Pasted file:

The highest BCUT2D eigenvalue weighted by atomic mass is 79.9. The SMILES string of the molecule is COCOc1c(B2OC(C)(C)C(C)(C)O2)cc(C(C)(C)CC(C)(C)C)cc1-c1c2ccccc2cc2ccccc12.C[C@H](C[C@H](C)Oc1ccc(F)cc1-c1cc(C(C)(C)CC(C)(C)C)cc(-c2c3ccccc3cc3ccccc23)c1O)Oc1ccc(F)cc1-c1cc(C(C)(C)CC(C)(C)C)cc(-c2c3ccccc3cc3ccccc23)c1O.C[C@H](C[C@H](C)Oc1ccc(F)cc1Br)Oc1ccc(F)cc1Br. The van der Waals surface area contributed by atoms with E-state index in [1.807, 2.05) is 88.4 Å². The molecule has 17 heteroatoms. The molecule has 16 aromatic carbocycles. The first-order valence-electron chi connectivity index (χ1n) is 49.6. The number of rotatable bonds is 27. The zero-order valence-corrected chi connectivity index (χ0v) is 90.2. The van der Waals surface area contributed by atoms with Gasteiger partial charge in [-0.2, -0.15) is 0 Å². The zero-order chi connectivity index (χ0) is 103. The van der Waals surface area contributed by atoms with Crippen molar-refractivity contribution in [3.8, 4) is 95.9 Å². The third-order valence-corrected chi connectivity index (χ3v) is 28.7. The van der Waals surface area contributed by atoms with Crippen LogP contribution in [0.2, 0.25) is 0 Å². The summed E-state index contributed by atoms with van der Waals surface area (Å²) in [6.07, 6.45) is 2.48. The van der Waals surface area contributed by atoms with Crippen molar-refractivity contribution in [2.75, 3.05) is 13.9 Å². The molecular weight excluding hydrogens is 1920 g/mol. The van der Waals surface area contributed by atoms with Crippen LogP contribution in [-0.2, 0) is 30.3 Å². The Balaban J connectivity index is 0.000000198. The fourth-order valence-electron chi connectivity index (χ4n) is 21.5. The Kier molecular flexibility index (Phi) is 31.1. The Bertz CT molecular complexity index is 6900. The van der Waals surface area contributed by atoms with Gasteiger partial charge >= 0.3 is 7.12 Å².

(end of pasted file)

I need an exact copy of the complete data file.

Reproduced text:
The highest BCUT2D eigenvalue weighted by atomic mass is 79.9. The SMILES string of the molecule is COCOc1c(B2OC(C)(C)C(C)(C)O2)cc(C(C)(C)CC(C)(C)C)cc1-c1c2ccccc2cc2ccccc12.C[C@H](C[C@H](C)Oc1ccc(F)cc1-c1cc(C(C)(C)CC(C)(C)C)cc(-c2c3ccccc3cc3ccccc23)c1O)Oc1ccc(F)cc1-c1cc(C(C)(C)CC(C)(C)C)cc(-c2c3ccccc3cc3ccccc23)c1O.C[C@H](C[C@H](C)Oc1ccc(F)cc1Br)Oc1ccc(F)cc1Br. The van der Waals surface area contributed by atoms with E-state index in [1.807, 2.05) is 88.4 Å². The molecule has 17 heteroatoms. The molecule has 16 aromatic carbocycles. The first-order valence-electron chi connectivity index (χ1n) is 49.6. The number of rotatable bonds is 27. The zero-order valence-corrected chi connectivity index (χ0v) is 90.2. The van der Waals surface area contributed by atoms with Gasteiger partial charge in [-0.2, -0.15) is 0 Å². The zero-order chi connectivity index (χ0) is 103. The van der Waals surface area contributed by atoms with Crippen molar-refractivity contribution in [3.8, 4) is 95.9 Å². The third-order valence-corrected chi connectivity index (χ3v) is 28.7. The van der Waals surface area contributed by atoms with Crippen LogP contribution in [0.2, 0.25) is 0 Å². The summed E-state index contributed by atoms with van der Waals surface area (Å²) in [6.07, 6.45) is 2.48. The van der Waals surface area contributed by atoms with Crippen molar-refractivity contribution in [2.75, 3.05) is 13.9 Å². The molecular weight excluding hydrogens is 1920 g/mol. The van der Waals surface area contributed by atoms with Crippen LogP contribution in [-0.2, 0) is 30.3 Å². The Balaban J connectivity index is 0.000000198. The fourth-order valence-electron chi connectivity index (χ4n) is 21.5. The Kier molecular flexibility index (Phi) is 31.1. The Bertz CT molecular complexity index is 6900. The van der Waals surface area contributed by atoms with Gasteiger partial charge >= 0.3 is 7.12 Å².